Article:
http://www.videoaktiv.de/Praxis+Technik/CAMCORDER-Hintergrundinfo/Video-Vor...

Since the AF100 in the demo is an unfinished engineering prototype, it remains to be seen which features make it to the final shipping version of the cam.

See also:
http://forums.creativecow.net/readpost/280/2893

Cheers.

===


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Phil Balsdon
Re: 5d's Achilles' heel? Bizarre, horrible flicker while shooting PAL
on Sep 13, 2010 at 10:38:00 pm

[Peter DeCrescenzo] Just an FYI: I was pleased to see Panasonic's new AF100 m4/3 camcorder has a "Synchro Scan"

Hi Peter, I've always been a big fan of Panasonic, always preferred the Varicam as an HD camcorder.

The thing with the AF100 is it's only a 4/3 sensor. When will manufacturers find out exactly what cinematographers want or just research what is driving the market and why? The Canon 5D is the most popular HD DSLR camera. Why? Because it's got the largest sensor which offers the lowest depth of field. The 7D is more economical and has other features such as 50p / 60p recording. The 1D Mk4 is more expensive with formidable low light capabilities but the 5D is the better seller. For this feature alone cinematographers and directors are prepared to put up with all the other problems of shooting moving images with these cameras, and there are many, but for which there are work-arounds. There is no work-around that will replace the benefits of the full size sensor.

Sadly the moment another manufacturer offers an equivalent camera with a full 35mm size sensor the Panasonic AF100 will be an also ran.

Cinematographer, Steadicam Operator, Final Cut Pro Post Production.
http://www.steadi-onfilms.com.au/


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Peter DeCrescenzo
Re: 5d's Achilles' heel? Bizarre, horrible flicker while shooting PAL
on Sep 14, 2010 at 12:00:24 am

[Phil Balsdon] ... "Sadly the moment another manufacturer offers an equivalent camera with a full 35mm size sensor the Panasonic AF100 will be an also ran." ...

Hi Phil: I hear you, and your point is well taken, but I hope you will agree that there'll never be a perfect camera which fits all budgets and project requirements.

Every camera is an also-ran at some point, even the beloved 5DM2.

A "full-frame" DSLR cam can be perfect for some projects, and it can be inappropriate for others (difficult to focus, alias/moire artifacts, etc.).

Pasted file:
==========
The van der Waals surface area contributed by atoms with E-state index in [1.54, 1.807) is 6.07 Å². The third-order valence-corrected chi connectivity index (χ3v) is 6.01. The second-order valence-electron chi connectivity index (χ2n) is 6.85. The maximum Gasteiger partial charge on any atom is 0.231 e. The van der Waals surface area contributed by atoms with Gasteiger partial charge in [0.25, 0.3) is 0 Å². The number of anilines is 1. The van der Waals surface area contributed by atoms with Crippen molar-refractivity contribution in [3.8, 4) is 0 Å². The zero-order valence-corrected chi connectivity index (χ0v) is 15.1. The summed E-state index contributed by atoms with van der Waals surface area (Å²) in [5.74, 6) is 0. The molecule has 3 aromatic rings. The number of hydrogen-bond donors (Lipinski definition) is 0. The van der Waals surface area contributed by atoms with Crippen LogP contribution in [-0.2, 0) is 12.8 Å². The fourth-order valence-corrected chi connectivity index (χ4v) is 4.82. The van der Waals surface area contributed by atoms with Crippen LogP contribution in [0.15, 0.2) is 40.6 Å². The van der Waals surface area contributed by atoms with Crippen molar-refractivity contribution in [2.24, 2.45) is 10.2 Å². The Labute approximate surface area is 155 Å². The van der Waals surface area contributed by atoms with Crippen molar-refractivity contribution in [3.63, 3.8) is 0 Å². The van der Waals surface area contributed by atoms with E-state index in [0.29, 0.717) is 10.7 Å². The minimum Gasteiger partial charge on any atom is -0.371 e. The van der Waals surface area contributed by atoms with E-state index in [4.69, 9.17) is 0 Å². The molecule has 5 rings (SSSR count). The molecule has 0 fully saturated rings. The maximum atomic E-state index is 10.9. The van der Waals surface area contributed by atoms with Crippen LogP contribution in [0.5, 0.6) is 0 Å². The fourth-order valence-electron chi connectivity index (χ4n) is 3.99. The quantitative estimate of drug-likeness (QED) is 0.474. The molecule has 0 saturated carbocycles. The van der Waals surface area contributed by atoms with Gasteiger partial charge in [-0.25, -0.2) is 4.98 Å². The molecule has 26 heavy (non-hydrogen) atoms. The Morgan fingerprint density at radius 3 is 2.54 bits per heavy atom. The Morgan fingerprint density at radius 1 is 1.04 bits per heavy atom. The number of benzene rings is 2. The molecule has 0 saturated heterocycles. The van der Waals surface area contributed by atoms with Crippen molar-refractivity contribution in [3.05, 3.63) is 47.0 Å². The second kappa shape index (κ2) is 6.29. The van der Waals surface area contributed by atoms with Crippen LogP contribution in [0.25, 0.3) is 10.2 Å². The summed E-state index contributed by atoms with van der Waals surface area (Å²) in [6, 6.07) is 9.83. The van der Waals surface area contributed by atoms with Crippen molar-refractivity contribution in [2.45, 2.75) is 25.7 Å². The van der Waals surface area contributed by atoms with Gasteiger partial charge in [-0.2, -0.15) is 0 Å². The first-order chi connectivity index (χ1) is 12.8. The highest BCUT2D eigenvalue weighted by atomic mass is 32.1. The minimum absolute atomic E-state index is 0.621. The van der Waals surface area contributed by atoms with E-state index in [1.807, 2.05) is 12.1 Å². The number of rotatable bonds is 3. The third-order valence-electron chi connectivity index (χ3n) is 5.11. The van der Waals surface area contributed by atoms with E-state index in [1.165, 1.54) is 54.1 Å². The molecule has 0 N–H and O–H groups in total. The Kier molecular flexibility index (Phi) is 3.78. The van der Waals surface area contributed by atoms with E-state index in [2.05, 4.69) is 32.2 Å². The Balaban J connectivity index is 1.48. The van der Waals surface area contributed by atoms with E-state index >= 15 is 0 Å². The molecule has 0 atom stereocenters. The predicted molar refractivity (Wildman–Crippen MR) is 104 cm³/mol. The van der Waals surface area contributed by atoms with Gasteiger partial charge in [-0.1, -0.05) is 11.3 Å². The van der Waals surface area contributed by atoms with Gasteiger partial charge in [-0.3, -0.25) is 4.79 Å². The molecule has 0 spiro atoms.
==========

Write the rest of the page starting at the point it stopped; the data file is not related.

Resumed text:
As you probably know, the image area of the m4/3 sensor in the AF100 & GH1 is more than 4 times the area of the sensor in a typical pro 2/3" camera. Thus, m4/3 has nice DOF characteristics. Can't get as narrow DOF as the 5DM2's sensor, but not too shabby.

As I understand it, compared to 35mm _motion_ picture film, the AF100 & GH1 sensor (when used in 16:9 mode) has a 1.18 crop factor.

Anyway, it's great we have so many good tools to choose from!

Sorry to take this thread off topic. Cheers.

---

http://www.peterdv.com


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Richard van den Boogaard
Re: 5d's Achilles' heel? Bizarre, horrible flicker while shooting PAL
on Sep 12, 2010 at 8:30:06 pm

I would like to take this discussion into a somewhat different direction - with the 7D you have the option of choosing 60fps when the camera is set to NTSC with the accompanying shutter speeds of 1/100 and 1/125. That could result in a nicer slowdown when edited at 25fps than 50fps.

At one project this summer that was shot entirely in slomo, we were considering use of 60fps, but chose to switch to 50fps in the end. I'm guessing now, that was a wise decision...

Richard van den Boogaard
cameraman / editor / video marketing consultant

Branded Channels
W: http://www.brandedchannels.com


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Wayne Matheson
Re: 5d's Achilles' heel? Bizarre, horrible flicker while shooting PAL
on Jul 29, 2011 at 4:31:24 pm

Hi, I found a simple solution to this problem when filming in China was to use incandescent lighting and DC light sources. This seem to eliminate the problem. Due to the unstable AC power supply in China, we only experienced the flicker from time to time when using fluorescent lighting sources. The frequency of the AC power seemed to shift at times and the flicker would appear. When we added incandescent light sources, the flicker went away. For one outdoor night scene, we used gas lanterns. Using a generator would be another solution to this problem, as you can select the output voltage and frequency on some models.

Wayne


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Chris Peckham
Re: 5d's Achilles' heel? Bizarre, horrible flicker while shooting PAL
on Aug 10, 2011 at 3:24:31 am

I have also run into the same problem shooting PAL in Australia under flouro lights (daylight Osram bulbs) both on a 5d and 7d. I don't want to be limited to tungsten lights. I'll try a few suggestions on some other sites but haven't found a workaround as yet.

Iechyd da ("Yachy Da" Welsh for Good Health)